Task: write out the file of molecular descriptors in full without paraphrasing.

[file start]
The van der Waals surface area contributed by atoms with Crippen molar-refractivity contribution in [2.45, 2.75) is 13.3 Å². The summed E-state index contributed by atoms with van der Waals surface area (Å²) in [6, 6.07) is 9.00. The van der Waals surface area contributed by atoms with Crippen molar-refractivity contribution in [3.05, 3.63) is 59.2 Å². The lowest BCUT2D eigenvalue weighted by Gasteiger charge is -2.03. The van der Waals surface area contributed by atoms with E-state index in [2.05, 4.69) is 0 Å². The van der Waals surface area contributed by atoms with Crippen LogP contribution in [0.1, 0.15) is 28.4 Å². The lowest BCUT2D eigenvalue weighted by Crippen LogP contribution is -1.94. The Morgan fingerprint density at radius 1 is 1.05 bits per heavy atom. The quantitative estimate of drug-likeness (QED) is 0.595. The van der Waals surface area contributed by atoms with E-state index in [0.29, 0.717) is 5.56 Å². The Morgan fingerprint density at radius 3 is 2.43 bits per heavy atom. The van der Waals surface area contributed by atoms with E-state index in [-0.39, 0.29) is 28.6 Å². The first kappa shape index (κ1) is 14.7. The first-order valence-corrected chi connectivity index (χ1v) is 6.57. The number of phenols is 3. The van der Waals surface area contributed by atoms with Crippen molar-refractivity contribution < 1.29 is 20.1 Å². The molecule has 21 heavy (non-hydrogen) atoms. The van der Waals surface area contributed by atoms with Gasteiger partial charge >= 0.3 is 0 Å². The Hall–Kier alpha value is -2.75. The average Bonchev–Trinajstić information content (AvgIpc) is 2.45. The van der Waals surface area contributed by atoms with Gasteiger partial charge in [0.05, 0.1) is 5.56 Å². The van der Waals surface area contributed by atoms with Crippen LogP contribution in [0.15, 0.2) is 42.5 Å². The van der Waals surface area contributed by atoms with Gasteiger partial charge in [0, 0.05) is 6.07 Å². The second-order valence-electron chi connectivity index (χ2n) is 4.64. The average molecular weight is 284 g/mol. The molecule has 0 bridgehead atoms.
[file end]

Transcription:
The van der Waals surface area contributed by atoms with Crippen molar-refractivity contribution in [2.45, 2.75) is 13.3 Å². The summed E-state index contributed by atoms with van der Waals surface area (Å²) in [6, 6.07) is 9.00. The van der Waals surface area contributed by atoms with Crippen molar-refractivity contribution in [3.05, 3.63) is 59.2 Å². The lowest BCUT2D eigenvalue weighted by Gasteiger charge is -2.03. The van der Waals surface area contributed by atoms with E-state index in [2.05, 4.69) is 0 Å². The van der Waals surface area contributed by atoms with Crippen LogP contribution in [0.1, 0.15) is 28.4 Å². The lowest BCUT2D eigenvalue weighted by Crippen LogP contribution is -1.94. The Morgan fingerprint density at radius 1 is 1.05 bits per heavy atom. The quantitative estimate of drug-likeness (QED) is 0.595. The van der Waals surface area contributed by atoms with E-state index in [0.29, 0.717) is 5.56 Å². The Morgan fingerprint density at radius 3 is 2.43 bits per heavy atom. The van der Waals surface area contributed by atoms with E-state index in [-0.39, 0.29) is 28.6 Å². The first kappa shape index (κ1) is 14.7. The first-order valence-corrected chi connectivity index (χ1v) is 6.57. The number of phenols is 3. The van der Waals surface area contributed by atoms with Crippen molar-refractivity contribution < 1.29 is 20.1 Å². The molecule has 21 heavy (non-hydrogen) atoms. The van der Waals surface area contributed by atoms with Gasteiger partial charge >= 0.3 is 0 Å². The Hall–Kier alpha value is -2.75. The average Bonchev–Trinajstić information content (AvgIpc) is 2.45. The van der Waals surface area contributed by atoms with Gasteiger partial charge in [0.05, 0.1) is 5.56 Å². The van der Waals surface area contributed by atoms with Crippen LogP contribution in [0.15, 0.2) is 42.5 Å². The van der Waals surface area contributed by atoms with Gasteiger partial charge in [0, 0.05) is 6.07 Å². The second-order valence-electron chi connectivity index (χ2n) is 4.64. The average molecular weight is 284 g/mol. The molecule has 0 bridgehead atoms.